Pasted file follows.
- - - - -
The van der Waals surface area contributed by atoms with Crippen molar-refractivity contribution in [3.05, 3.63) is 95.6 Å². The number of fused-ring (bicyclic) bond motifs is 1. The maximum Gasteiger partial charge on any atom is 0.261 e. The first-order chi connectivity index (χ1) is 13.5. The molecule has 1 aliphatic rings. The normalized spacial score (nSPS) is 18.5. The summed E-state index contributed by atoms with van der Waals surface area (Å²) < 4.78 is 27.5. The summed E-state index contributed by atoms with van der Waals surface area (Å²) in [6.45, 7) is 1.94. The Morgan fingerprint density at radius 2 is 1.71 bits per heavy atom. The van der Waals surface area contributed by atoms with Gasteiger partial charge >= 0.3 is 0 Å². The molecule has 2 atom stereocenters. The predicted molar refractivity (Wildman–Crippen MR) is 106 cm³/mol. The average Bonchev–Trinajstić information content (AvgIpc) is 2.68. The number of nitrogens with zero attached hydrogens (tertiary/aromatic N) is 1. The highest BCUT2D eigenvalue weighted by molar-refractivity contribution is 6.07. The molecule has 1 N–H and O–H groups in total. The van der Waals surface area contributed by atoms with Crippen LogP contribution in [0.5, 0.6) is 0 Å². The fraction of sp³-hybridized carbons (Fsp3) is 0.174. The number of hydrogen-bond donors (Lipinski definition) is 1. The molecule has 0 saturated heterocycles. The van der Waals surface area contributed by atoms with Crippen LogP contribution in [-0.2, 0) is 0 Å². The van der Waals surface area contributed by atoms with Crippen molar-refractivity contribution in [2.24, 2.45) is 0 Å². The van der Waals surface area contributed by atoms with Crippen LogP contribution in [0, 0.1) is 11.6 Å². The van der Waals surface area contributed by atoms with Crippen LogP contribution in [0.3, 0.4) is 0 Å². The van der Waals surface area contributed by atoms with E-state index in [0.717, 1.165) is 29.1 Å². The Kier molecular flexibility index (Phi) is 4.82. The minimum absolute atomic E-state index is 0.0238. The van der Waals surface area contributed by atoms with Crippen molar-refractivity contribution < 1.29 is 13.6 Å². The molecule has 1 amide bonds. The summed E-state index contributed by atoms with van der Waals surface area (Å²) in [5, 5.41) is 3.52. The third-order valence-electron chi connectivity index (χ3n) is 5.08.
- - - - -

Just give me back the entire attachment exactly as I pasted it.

The van der Waals surface area contributed by atoms with Crippen molar-refractivity contribution in [3.05, 3.63) is 95.6 Å². The number of fused-ring (bicyclic) bond motifs is 1. The maximum Gasteiger partial charge on any atom is 0.261 e. The first-order chi connectivity index (χ1) is 13.5. The molecule has 1 aliphatic rings. The normalized spacial score (nSPS) is 18.5. The summed E-state index contributed by atoms with van der Waals surface area (Å²) < 4.78 is 27.5. The summed E-state index contributed by atoms with van der Waals surface area (Å²) in [6.45, 7) is 1.94. The Morgan fingerprint density at radius 2 is 1.71 bits per heavy atom. The van der Waals surface area contributed by atoms with Gasteiger partial charge >= 0.3 is 0 Å². The molecule has 2 atom stereocenters. The predicted molar refractivity (Wildman–Crippen MR) is 106 cm³/mol. The average Bonchev–Trinajstić information content (AvgIpc) is 2.68. The number of nitrogens with zero attached hydrogens (tertiary/aromatic N) is 1. The highest BCUT2D eigenvalue weighted by molar-refractivity contribution is 6.07. The molecule has 1 N–H and O–H groups in total. The van der Waals surface area contributed by atoms with Crippen LogP contribution in [0.5, 0.6) is 0 Å². The fraction of sp³-hybridized carbons (Fsp3) is 0.174. The number of hydrogen-bond donors (Lipinski definition) is 1. The molecule has 0 saturated heterocycles. The van der Waals surface area contributed by atoms with Crippen LogP contribution in [-0.2, 0) is 0 Å². The van der Waals surface area contributed by atoms with Crippen molar-refractivity contribution in [2.24, 2.45) is 0 Å². The van der Waals surface area contributed by atoms with Crippen LogP contribution in [0, 0.1) is 11.6 Å². The van der Waals surface area contributed by atoms with Crippen LogP contribution in [0.3, 0.4) is 0 Å². The van der Waals surface area contributed by atoms with E-state index in [0.717, 1.165) is 29.1 Å². The Kier molecular flexibility index (Phi) is 4.82. The minimum absolute atomic E-state index is 0.0238. The van der Waals surface area contributed by atoms with Crippen molar-refractivity contribution < 1.29 is 13.6 Å². The molecule has 1 amide bonds. The summed E-state index contributed by atoms with van der Waals surface area (Å²) in [5, 5.41) is 3.52. The third-order valence-electron chi connectivity index (χ3n) is 5.08.